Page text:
The shipping industry carries 90% of world trade but the sector faces significant threats from developing technology and cyber risk. The industry has always been faced with uncertainty surrounding human error, unpredictable weather conditions and mechanical failure. However, it’s now becoming increasingly hit with new risks from fast-emerging technologies, which means companies need to protect themselves against unfamiliar territory and unprecedented risks. Cyber attacks The threat of cyber-attacks is imminent across all industries with any type of cyber platform and the motivation behind the attacks is becoming increasingly complex, often steering away from data theft. Hackers now look to take control of vessels in order to inflict damage on both the property and operation of the vessel. The maritime industry is particularly vulnerable because ships are often inadequately prepared against such an attack, leaving them soft targets for potential criminals. There is usually a lack of encryption within critical systems and as cyber criminals know this, the industry looks more enticing. Whilst the risk of a cyber-attack has been present since computers came into existence, it’s increased exponentially since then, especially since the rise of the Internet. Critics believe that the cyber protection ships currently have is insufficient to meet the risks of the 21st century and the industry needs to update along with the threat. In particular, systems such as GPS (Global Positioning System), AIS (Automatic Identification System) and ECDIS (Electronic Chart Display and Information) have all been identified as vulnerable to a cyber-attack. If such a system is infiltrated it can prevent a ship from receiving movement information, make phantom vessels appear, stage fake emergencies and make it appear to other ships that a vessel is or isn’t in the correct location. The motivation behind such attacks can vary from attempts to seize cargo or commandeer the vessel, extorting companies for money in return for the control of the ship, and more. In 2017, a global transport firm fell victim to one such attack, resulting in the temporary shutdown of some of its port terminals and widespread outage to its systems. This incident reportedly cost the company between £250m-£300m. Autonomous vessels We’ve seen the rise of autonomous cars in the last few years, with driverless taxis already being tested in some major cities. However, boats are not far behind and The Yara Birkeland, a fully autonomous electric container ship, is due to hit the water in 2019. The producers aim for the entire operation of the ship to be fully automated, from the process of loading and unloading to the journey itself. Whilst the concept of this vessel has a number of benefits—producing zero emissions, reducing the number of necessary journeys per year—many have doubts about the practicality and safety of autonomous shipping. What with the very real threat of cyber hacking, industry professionals are worried that the lack of human intervention could leave ships more vulnerable to these types of attacks and could result in the loss of more ships and cargo than ever before. Those who work in the maritime industry are also concerned that the presence of unmanned ships could have a negative impact on the safety of the seas. According to a survey of 1,000 maritime professionals carried out by trade union, Nautilus International, 85% of respondents considered unmanned automated vessels to pose a significant threat. Piracy Pirates are able to hack into a vessel’s cyber systems in order to identify which ships are carrying valuable cargoes and which have minimal on-board security. In the future, this could even extend to them being able to identify unmanned automated vessels which would more vulnerable to hijack once identified. Pirates often choose their stolen goods carefully, targeting only containers holding valuable goods which they can often take without detection. Following their crime, they frequently attempt to delete all data for the ship in order to avoid an audit trail. Pirates are not often highly IT-literate, however. Due to the outdated nature of cyber systems in the maritime industry, pirates have been able to conduct attacks without having the same knowledge as more developed cyber hackers. Prevention The best way to prevent cyber-attacks is to ensure that your cyber systems are up to date and that your staff are fully trained on cyber security. Small actions such as opening an infected email or attempting to charge their personal device on-board a vessel could leave your ship vulnerable to a cyber-attack which is why it’s important your staff are well aware of these risks. It’s also more important than ever to have fully comprehensive cyber insurance for your vessel, so if something should happen, you’re covered financially against the repercussions. If you have any questions or queries surrounding this or you’re wanting to check or update your existing insurance, contact the team at Safeguard today. We’re offering a reduction of 15% off your current insurance*, for all new maritime customers. Contact us today on 01322 337557 or email *Subject to terms and conditions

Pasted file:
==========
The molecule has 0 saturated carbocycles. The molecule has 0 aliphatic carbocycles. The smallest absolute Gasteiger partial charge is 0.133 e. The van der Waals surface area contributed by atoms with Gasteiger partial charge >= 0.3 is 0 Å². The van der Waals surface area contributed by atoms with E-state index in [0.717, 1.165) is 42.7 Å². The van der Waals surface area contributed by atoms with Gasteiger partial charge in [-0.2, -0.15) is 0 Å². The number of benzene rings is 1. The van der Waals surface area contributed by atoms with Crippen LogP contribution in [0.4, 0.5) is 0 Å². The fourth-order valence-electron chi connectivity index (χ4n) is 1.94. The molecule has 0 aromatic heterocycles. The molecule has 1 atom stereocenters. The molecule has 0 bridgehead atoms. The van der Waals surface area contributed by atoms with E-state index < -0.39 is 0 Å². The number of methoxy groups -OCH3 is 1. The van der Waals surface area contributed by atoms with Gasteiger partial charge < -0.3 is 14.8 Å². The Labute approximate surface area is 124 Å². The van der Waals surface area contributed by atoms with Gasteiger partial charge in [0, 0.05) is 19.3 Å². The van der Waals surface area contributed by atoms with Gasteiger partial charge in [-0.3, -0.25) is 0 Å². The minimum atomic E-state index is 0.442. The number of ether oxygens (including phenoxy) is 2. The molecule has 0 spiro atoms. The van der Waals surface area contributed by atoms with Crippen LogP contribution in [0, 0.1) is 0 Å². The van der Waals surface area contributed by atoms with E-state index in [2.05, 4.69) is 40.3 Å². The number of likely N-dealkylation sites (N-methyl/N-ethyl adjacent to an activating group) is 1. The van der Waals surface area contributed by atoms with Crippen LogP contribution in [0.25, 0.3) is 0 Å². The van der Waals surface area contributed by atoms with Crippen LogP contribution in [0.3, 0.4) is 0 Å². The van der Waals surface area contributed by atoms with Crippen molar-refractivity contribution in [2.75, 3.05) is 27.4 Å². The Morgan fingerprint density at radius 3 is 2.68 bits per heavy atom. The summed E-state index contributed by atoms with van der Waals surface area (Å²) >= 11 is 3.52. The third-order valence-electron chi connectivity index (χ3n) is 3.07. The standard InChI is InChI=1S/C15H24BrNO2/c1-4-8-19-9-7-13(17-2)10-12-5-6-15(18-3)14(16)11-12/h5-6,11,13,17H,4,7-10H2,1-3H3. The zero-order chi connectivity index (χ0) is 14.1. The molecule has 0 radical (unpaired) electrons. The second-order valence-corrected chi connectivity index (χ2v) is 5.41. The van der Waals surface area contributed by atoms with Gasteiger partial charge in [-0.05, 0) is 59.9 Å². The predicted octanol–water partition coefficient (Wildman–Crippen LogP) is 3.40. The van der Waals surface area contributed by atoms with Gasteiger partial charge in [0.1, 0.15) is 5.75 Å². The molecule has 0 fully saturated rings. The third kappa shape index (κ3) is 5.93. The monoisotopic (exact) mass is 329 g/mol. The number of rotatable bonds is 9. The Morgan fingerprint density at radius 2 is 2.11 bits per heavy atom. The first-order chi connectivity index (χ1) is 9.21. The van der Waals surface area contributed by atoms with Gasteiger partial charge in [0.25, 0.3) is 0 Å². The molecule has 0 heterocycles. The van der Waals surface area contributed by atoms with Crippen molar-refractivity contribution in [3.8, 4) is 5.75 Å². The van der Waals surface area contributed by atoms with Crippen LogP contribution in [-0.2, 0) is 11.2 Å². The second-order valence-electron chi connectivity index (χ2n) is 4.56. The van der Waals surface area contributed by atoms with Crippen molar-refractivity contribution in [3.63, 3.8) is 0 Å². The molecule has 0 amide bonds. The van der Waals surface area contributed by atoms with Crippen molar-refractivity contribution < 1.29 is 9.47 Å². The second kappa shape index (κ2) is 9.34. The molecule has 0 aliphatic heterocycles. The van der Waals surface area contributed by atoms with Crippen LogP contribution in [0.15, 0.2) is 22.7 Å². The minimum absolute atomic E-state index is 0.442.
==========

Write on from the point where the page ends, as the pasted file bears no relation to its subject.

What is the potential impact of Brexit on the Maritime Industry?

Negotiations for Brexit have been a long time in the making and Britain is still uncertain as to what the outcome may constitute. However, the majority seem to be in the agreement that the repercussions of a no-deal outcome could be catastrophic for UK businesses across the country. The Maritime Industry has made it clear they’re hoping for an agreement to be made. The industry does not take the opinion that no-deal is better than any deal and have in-fact called for a potential extension to Brexit talks to avoid the risk of a no-deal outcome. The repercussions of waiting for a settlement to be reached is the delay of any advance preparations required to prepare for any potential changes which may impact the industry. Simmonds is currently in the process of writing up technical advice documents on Brexit and how to deal with it, however, they are finding it difficult due to the uncertainty surrounding the decision. With no-one knowing the outcome of future talks, it’s impossible to make a clear plan to work around the impact. Consequences of a ‘no-deal’ outcome A no-deal outcome could cause disruption at ports including Dover, Holyhead and Portsmouth and could also have an impact on EU ports like Calais. It has been predicted that already congested ports, such as Dover, could face permanent traffic jams up to 20 miles long unless EU proposals are met in Brexit talks. In the worst case scenario, lorry drivers could be stuck in queues for the port up to days on end. Disruptions could affect supply chains and minsters have predicted that in the event of a no-deal Brexit, Britain may well need to stockpile food, medicines and other supplies to prepare against the repercussions of this. With 50% of the nation’s food, 80% of our fresh vegetables and 30% of our fresh fruit imported from the EU and Ireland, this could have a huge impact on how Britain’s food industry currently operates. It has been predicted that British ports and shipping companies will need at least three years to devise a new customs system in the event of a no-deal Brexit, including new IT systems, retraining of staff and a brand new infrastructure. It also needs to be ensured that customs systems are aligned with the rest of the EU, so one country’s way of working isn’t hit by the red tape of the UK, or vice versa. All in all, the shipping industry agrees that a no-deal scenario would not be positive for the maritime shipping industry in the short term and the long-term effects are uncertain. What happens once an agreement has been reached? The maritime industry agrees that Brexit will have significant positive and negative impacts on the shipping industry in particular. A ‘hard Brexit’ will bring with it increased trade hurdles, a consequence already being prepared for by ports such as Zeebrugge, Rotterdam and Calais who have already hired more customs officials and produce inspectors and are already predicting a likely need to hire more agents in the future. It’s believed that Brexit will bring with it a temporary slowdown in growth/trade. It is too early to say what the impact of Brexit on maritime trade will be in the long term, but it is thought to be improbable that Brexit will have a substantial bearing on overall UK maritime volumes. There are also potential negative repercussions from any restrictions placed on immigration pending Brexit talks. The UK relies greatly on skilled people from across the globe, and if their right to remain is called into question and it becomes harder to live and work in the UK, this could limit the number of European citizens wanting to work within the UK maritime sector. This could seriously harm the UK shipping cluster. Opportunities in the future   Whilst Brexit is certain to impact the maritime industry, no matter what decision is made, it isn’t all predicted to be doom and gloom. The industry is foreseeing a new or improved bilateral trade agreement between the UK and countries such as India, the US, Canada and South American countries. When in the EU, the UK government needed to get consensus approval from 27 EU countries when striking agreements with countries such as India, so Brexit will give them the chance to create agreements independently – opening a lot more scope for the countries the UK can operate with. Furthermore, politicians in Australia have already agreed to discuss a bilateral deal. The government is working with the industry to deliver an ambitious export plan which they believe will put the UK as global front-runners in the shipping industry. This plan includes doubling the number of apprenticeships that maritime companies currently offer, working with industry partners to grow the sector and developing new trade opportunities, in-turn creating more jobs across the UK. Transport Secretary Chris Grayling believes Brexit can help the UK to ‘rediscover our heritage as a truly global, seafaring, trading nation.’ Safeguard’s assurance to you Safeguard believes in supporting industries during this period of uncertainty, having built our reputation on tackling unusual or uncommon risks. This is why we’re offering a reduction of 15% off your current insurance*, for all new maritime customers. Contact us today on 01322 337557 or email *Subject to terms and conditions